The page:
KS: How much license do you have in changing a piece?

NK: If you own the rights, then you have quite a lot of license, and I did make a lot of changes. For example, in Orczy's novel, Percy is the Pimpernel from the beginning. I thought it would be more theatrical to show how and why he became the Pimpernel. I also wanted to really capitalize on the fact that Marguerite is an actress, and to emotionally flesh out Chauvelin, our villain. But no matter how many changes you make, your basic parameters are there in an adaptation. With an original, you have to create from scratch your own jigsaw pieces and your own boundaries. I'm just now getting ready to do a second draft of the original musical Open House, and I've narrowed it down to 20 different ways of approaching it.

KS: Is writing something that can be taught or do you have to have a natural ability?

NK: Well, I do think you're either born with a natural ability to write, or you're not. Having said that, I think you can truly enhance that ability by studying with great writers. I studied with John Barth, the novelist, in graduate school, and really grew as a writer. I also studied with the poet Anne Sexton. Craig Lucas, the playwright, was in my class. Anne was an amazing influence. I really found my 'voice' as a writer while studying with her, and my writing also sharpened so much via exposure to other writers in the class. So, yes, studying can improve your talent, but something must already be within.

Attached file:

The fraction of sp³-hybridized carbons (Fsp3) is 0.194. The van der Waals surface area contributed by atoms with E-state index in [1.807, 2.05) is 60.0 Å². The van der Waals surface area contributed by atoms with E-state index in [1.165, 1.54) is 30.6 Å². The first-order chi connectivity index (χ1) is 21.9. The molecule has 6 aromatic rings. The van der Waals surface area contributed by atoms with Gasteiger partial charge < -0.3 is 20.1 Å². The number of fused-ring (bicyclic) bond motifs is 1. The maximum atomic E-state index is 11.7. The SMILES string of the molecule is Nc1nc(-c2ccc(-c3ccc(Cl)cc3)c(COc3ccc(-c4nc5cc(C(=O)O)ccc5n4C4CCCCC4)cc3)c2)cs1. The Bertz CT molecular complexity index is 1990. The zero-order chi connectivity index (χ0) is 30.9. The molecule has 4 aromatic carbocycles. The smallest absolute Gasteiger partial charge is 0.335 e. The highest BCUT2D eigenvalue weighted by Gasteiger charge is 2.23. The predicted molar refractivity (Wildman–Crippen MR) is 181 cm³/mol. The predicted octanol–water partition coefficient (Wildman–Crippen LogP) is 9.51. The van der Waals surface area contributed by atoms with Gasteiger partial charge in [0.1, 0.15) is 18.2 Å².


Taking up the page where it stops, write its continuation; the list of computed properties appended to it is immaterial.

KS: Is there an age limit on creativity?

NK: Oh no! My own mother is 82 and still paints and teaches. And there are innumerable instances of artists whose talents didn't even spring up till very late in life. Grandma Moses is the prime example there. So much depends on where you are in life. Many people, because of family obligations, jobs, financial constrictions, or even fear or lack of confidence, have been unable to test the waters and explore their talents. Suddenly a door opens. Something happens to change their path in life and BOOM- they start harvesting that inner potential that's always been there.